"Micah McFadden is just a very special player, and it's been fun to watch his development,'' Indiana defensive coordinator Kane Womack said Monday. "... He completely understands the defense, and is starting to anticipate things better. 

"He makes so many plays, but there are plays he leaves on the field because he doesn't realize how fast he is sometimes, where it's the Fred Flintstone thing where his feet go up underneath him. He just needs to settle in and know, hey, you're one of the fastest dudes on the field, you've got plenty of time to go make a play, so settle your feet and drive to the football.  I think he doesn't realize how fast he is sometimes.''

Even though Indiana's defense has given up some yards the past couple of weeks, they've also stepped up big with the game on the line. They've made great halftime adjustments to help swing momentum, and they've closed out games in the fourth quarter.

The perfect example of that is that in their last four Big Ten games, they have only allowed one touchdown in the third quarter of those games, and that came at Maryland when the Terps scored with ONE SECOND left in the third quarter.

"The last couple of weeks, we've made a lot of big plays to close out games, and that really helps us gain a lot of confidence, not only as a group, but individually as well,'' McFadden said. "It's really encouraging for us and we've just got to keep doing it these next few weeks.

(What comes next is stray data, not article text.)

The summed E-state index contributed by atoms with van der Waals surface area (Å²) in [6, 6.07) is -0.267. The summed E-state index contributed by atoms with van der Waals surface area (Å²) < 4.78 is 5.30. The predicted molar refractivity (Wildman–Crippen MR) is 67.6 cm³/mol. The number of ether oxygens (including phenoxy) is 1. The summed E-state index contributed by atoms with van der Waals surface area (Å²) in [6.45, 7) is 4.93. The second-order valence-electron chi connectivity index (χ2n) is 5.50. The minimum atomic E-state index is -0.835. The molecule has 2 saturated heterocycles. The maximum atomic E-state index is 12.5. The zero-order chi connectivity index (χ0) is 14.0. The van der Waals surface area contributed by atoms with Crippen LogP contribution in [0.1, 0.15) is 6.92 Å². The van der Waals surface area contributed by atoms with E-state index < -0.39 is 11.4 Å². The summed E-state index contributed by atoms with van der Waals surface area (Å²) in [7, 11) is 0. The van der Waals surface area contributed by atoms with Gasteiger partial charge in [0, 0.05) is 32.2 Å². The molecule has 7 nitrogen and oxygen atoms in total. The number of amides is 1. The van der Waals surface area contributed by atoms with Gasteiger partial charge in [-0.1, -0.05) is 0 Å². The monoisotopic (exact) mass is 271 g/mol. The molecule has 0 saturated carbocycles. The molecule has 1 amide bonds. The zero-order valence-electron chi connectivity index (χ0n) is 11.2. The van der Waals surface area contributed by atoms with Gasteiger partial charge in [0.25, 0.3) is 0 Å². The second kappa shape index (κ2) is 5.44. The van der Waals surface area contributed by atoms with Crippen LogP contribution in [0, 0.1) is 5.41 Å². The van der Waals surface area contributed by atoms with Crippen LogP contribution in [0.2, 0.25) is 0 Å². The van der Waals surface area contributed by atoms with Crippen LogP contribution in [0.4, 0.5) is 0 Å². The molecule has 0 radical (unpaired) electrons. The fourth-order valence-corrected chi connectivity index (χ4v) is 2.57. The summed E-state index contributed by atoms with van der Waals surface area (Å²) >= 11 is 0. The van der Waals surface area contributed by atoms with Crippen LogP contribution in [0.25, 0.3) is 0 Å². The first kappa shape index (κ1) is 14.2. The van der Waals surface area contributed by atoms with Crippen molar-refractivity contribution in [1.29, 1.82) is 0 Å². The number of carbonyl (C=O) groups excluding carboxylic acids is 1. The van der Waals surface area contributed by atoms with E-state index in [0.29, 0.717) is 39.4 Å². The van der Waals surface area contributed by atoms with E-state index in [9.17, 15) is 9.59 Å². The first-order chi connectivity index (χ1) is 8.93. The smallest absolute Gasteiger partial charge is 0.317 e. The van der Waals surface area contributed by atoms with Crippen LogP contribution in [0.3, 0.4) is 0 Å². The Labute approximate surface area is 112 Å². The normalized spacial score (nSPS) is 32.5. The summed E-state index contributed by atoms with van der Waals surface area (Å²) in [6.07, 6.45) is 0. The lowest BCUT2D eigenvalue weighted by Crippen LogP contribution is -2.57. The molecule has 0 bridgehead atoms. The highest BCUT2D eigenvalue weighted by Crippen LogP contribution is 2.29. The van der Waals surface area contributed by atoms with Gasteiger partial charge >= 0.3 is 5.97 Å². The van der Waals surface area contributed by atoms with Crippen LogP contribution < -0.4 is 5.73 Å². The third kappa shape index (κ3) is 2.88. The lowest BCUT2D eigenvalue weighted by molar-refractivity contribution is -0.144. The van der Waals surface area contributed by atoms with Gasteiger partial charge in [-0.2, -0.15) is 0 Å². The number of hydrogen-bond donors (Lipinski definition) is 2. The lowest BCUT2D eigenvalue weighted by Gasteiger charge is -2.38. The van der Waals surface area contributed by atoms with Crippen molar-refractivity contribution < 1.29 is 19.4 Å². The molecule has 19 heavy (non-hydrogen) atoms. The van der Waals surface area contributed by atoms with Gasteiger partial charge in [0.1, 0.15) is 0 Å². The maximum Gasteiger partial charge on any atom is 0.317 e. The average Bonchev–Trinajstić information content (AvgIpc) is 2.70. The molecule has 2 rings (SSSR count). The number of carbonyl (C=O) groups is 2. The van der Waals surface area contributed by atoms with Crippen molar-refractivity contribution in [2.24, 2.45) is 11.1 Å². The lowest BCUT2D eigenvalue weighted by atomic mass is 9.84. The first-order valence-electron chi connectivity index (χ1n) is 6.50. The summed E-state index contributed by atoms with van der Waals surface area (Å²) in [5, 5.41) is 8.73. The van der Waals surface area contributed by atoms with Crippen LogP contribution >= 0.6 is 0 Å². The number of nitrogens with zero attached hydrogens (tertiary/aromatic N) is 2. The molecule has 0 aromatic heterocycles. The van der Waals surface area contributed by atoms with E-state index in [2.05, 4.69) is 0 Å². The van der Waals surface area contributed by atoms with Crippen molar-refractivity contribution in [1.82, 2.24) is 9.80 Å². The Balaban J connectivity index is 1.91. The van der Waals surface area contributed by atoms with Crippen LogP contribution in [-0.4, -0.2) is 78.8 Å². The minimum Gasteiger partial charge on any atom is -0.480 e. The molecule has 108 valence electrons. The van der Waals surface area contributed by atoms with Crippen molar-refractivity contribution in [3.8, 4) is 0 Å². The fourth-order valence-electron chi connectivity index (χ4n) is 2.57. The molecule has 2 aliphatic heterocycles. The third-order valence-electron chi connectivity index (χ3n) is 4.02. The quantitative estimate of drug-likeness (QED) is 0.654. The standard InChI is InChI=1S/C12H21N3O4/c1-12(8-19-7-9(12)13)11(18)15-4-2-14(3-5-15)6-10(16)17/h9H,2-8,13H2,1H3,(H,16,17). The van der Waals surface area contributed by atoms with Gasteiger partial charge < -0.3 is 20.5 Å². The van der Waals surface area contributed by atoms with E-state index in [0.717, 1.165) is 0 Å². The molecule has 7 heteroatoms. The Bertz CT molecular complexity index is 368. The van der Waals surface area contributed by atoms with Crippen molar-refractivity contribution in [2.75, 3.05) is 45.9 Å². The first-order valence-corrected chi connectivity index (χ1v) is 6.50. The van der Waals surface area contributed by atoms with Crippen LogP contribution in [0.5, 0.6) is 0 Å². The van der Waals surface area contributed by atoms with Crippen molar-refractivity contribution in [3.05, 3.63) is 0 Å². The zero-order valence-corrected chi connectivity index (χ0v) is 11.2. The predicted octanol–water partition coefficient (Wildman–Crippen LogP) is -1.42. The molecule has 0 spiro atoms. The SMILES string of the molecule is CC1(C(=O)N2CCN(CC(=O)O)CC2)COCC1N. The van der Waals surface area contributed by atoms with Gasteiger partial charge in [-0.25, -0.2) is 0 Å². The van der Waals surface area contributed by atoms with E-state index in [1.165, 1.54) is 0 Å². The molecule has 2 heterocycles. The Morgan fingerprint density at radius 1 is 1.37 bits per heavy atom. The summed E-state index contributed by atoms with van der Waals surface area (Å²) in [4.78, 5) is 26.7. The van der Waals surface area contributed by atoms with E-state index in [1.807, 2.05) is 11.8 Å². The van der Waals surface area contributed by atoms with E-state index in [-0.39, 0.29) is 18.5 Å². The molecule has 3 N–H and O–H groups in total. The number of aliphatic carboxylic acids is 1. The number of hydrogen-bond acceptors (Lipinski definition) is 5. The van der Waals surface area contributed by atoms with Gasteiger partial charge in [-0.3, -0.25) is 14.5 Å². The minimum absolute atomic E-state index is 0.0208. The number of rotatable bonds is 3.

"Without a doubt, it's helped us grow. We love playing in those environments, and beating teams at their place. There's almost nothing better, seeing it so quiet at the end of a game, or seeing people leave early. That's the best."

McFadden's week is filled with film study to prepare for Saturday's work day. For him, it's all about watching the film "and then getting all of that into my mind,'' he said. "We build around what Coach Kane tells us to do and by the end of the week, we're ready to fly around and make plays.

"We've got a great staff, and we're all getting better each week. You see it in our effort, in flying to the ball. I love that we've had some big second halves lately because I think we're getting better at adjusting on the fly.